The mere inability by a group of tenants to meet rent payments is not such an emergency as to justify government controls which are suitable to that group of tenants but which would render investments in housing projects far less attractive and in *772 some instances lead to bankruptcy. The right to invest capital and expect it to earn a fair return is a basic civil right and one which should not be destroyed merely for the convenience of tenants who are living in accommodations apparently beyond their financial ability. I do not believe that such an emergency as would warrant the questioned rent control ordinance existed in the instant cause. The shortage of housing units throughout this nation and particularly in Florida today is a matter of grave concern to all our people and certainly one which commands the attention and consideration of all responsible echelons of government. It is also a great challenge to the free enterprise system. Nevertheless, the housing crisis which we have allowed to creep upon us is not good and sufficient reason to confiscate the profits from investments in housing units which have been made in good faith. Unless government is to assume the total responsibility for low cost housing, private investors should be encouraged and not discouraged in making investments in additional housing units.

BOYD, J., concurs.

ERVIN, Justice (concurring in part and dissenting in part):

I concur in all of the opinion insofar as it upholds Ch. 73-129, but emphatically dissent to the remainder of the opinion striking down the City of Miami Beach's rent control ordinance. I find no rational basis in the majority opinion for now invalidating the ordinance. I perceive nothing in the ordinance itself which is contrary to Ch. 73-129 or to the Constitution, or to City of Miami Beach v. Fleetwood Hotel, Inc., Fla. 1972, 261 So. 2d 801. The majority view is all quite puzzling to me in view of the aftermath of City of Miami Beach v. Fleetwood Hotel, Inc., and all that has been done by the Legislature and the City of Miami Beach to comply with the guidelines implicit in that decision.

It does not appear that the ordinance is substantially different from rent control ordinances or legislation enacted in other jurisdictions. See citations of cases upholding same in the dissent in the Fleetwood Hotel case, 261 So.2d, text 808.

The majority misconceives the import and impact of such provisions in the ordinance that relate to "net annual return," "assessed evaluation of property," and "operating expenses of the property," by contending they are universally confiscatory ab initio. On the contrary, all operating expenses of a rental property except debt service and depreciation are to be computed in the rental rates before a net annual return of 6 per cent is calculated on the assessed evaluation of the rental property. Taxes payable on a rental property are to be figured as operational costs. Rents are to be adjusted from time to time in keeping with the assessed valuation of the rental property at the rate of 6 per cent per annum of such valuation over and above said operating expenses. Even if return by the taxpayer can bring a property up to 100 per cent valuation against which the 6 per cent rate will be applied. Debt service requirements will vary among rental properties. To draw a flat conclusion that the rate will universally be 4.5 per cent as to all rental property and confiscatory is logically insupportable. There are further provisions in the ordinance which permit the administrator reasonable latitude to relieve particular landlords in hardship situations and, of course, court review affording due process against confiscation is stipulated.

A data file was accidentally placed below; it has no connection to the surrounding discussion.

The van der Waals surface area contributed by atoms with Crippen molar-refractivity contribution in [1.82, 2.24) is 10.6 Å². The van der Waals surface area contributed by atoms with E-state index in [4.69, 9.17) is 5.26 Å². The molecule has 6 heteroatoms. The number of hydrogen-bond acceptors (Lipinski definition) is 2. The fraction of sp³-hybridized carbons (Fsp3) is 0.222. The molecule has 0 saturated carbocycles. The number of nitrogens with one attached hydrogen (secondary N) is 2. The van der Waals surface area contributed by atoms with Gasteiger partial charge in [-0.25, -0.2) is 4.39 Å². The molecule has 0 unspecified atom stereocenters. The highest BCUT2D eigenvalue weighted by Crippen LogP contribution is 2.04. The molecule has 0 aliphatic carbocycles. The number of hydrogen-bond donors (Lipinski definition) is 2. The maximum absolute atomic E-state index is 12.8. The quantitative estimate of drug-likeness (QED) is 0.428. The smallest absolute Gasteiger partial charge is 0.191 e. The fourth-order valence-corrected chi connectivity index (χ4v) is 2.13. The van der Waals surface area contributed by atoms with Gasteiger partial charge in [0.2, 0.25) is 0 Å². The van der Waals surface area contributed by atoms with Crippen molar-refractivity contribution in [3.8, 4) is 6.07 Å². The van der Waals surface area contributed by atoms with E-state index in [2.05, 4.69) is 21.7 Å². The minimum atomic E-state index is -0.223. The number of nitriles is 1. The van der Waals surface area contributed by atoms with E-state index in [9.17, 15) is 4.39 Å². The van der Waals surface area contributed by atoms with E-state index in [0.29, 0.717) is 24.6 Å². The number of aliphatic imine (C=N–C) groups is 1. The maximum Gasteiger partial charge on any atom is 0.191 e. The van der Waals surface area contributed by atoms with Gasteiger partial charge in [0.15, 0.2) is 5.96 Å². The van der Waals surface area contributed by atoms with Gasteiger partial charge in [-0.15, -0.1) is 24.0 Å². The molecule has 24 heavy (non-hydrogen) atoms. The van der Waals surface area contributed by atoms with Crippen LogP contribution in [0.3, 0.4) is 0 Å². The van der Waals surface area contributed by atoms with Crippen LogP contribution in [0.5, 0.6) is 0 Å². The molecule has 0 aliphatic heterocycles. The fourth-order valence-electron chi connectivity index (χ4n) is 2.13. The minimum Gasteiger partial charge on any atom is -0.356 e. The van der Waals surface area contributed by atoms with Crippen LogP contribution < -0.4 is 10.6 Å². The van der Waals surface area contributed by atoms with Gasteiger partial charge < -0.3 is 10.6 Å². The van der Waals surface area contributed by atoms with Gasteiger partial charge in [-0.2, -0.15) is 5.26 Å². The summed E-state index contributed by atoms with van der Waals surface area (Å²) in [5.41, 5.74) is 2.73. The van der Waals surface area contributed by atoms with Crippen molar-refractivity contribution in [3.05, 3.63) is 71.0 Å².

Since the beginning date of operation of the ordinance and its freeze of rents on October 1, 1973 were rendered inoperative by the present litigation, it will be necessary that the beginning operational date of rent control be judicially readjusted in keeping with the intendment of the ordinance.

It is hardly judicial to conclude blanketly that confiscation will ensue as to all rental *773 properties in advance of any conclusive evidentiary demonstration to that effect as to any rental property or properties pursuant to an administrative hearing or court review.

ADKINS, C.J., and McCAIN, J., concur.


[1] Contrary to appellee's assertion, this statute is not "a mere delegation of the police power," which would not carry with it the power to enact rent control ordinances.

[2] Tornillo v. Miami Herald Publishing Co., 287 So. 2d 78 (Fla. 1973); State ex rel. Shevin v. Metz Construction Co., 285 So. 2d 598 (Fla. 1973); City of St. Petersburg v. Siebold, 48 So. 2d 291 (Fla. 1950); Florida Sugar Distributors v. Wood, 135 Fla. 126, 184 So. 641 (1938).

[3] Id.

[4] Nebbia v. People of State of New York, 291 U.S. 502, 539, 54 S. Ct. 505, 78 L. Ed. 940 (1934); Nashville, C. & St. L. Ry. v. Walters, 294 U.S. 405, 415, 55 S. Ct. 486, 79 L. Ed. 949 (1935); Rivera v. R. Cobian Chinea & Co., 181 F.2d 974, 978 (1st Cir.1950); Mora v. Mejias, 223 F.2d 814, 816 (1st Cir.1955); Kress, Dunlap & Lane, Ltd. v. Downing, 193 F. Supp. 874 (D.V.I. 1961).

[5] Russell v. Treasurer & Receiver General, 331 Mass. 501, 509, 120 N.E.2d 388 (1954); Nayor v. Rent Board of Town of Brookline, 334 Mass. 132, 134 N.E.2d 419 (S.Jud.Ct. 1956).